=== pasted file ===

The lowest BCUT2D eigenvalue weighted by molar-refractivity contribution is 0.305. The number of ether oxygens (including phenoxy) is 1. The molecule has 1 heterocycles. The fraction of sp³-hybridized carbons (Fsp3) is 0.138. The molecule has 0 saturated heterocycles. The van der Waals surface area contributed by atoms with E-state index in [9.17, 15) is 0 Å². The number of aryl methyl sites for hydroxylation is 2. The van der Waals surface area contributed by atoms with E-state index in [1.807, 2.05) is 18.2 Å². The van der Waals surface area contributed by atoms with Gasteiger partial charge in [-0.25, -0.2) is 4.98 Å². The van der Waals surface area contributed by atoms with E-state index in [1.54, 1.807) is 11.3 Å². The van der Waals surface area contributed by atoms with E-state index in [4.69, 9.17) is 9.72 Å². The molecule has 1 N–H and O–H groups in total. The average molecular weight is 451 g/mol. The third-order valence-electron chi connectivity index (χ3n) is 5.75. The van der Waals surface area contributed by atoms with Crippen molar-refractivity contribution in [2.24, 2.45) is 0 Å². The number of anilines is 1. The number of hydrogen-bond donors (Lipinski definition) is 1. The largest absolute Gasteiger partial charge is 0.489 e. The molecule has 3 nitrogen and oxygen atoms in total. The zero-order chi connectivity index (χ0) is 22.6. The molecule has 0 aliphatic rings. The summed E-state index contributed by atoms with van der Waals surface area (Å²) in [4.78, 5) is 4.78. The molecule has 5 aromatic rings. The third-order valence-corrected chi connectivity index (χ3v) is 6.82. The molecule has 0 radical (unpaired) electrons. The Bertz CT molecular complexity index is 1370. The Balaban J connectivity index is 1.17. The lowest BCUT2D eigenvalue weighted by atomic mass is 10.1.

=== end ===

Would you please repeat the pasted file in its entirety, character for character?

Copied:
The lowest BCUT2D eigenvalue weighted by molar-refractivity contribution is 0.305. The number of ether oxygens (including phenoxy) is 1. The molecule has 1 heterocycles. The fraction of sp³-hybridized carbons (Fsp3) is 0.138. The molecule has 0 saturated heterocycles. The van der Waals surface area contributed by atoms with E-state index in [9.17, 15) is 0 Å². The number of aryl methyl sites for hydroxylation is 2. The van der Waals surface area contributed by atoms with E-state index in [1.807, 2.05) is 18.2 Å². The van der Waals surface area contributed by atoms with Gasteiger partial charge in [-0.25, -0.2) is 4.98 Å². The van der Waals surface area contributed by atoms with E-state index in [1.54, 1.807) is 11.3 Å². The van der Waals surface area contributed by atoms with E-state index in [4.69, 9.17) is 9.72 Å². The molecule has 1 N–H and O–H groups in total. The average molecular weight is 451 g/mol. The third-order valence-electron chi connectivity index (χ3n) is 5.75. The van der Waals surface area contributed by atoms with Crippen molar-refractivity contribution in [2.24, 2.45) is 0 Å². The number of anilines is 1. The number of hydrogen-bond donors (Lipinski definition) is 1. The largest absolute Gasteiger partial charge is 0.489 e. The molecule has 3 nitrogen and oxygen atoms in total. The zero-order chi connectivity index (χ0) is 22.6. The molecule has 0 aliphatic rings. The summed E-state index contributed by atoms with van der Waals surface area (Å²) in [4.78, 5) is 4.78. The molecule has 5 aromatic rings. The third-order valence-corrected chi connectivity index (χ3v) is 6.82. The molecule has 0 radical (unpaired) electrons. The Bertz CT molecular complexity index is 1370. The Balaban J connectivity index is 1.17. The lowest BCUT2D eigenvalue weighted by atomic mass is 10.1.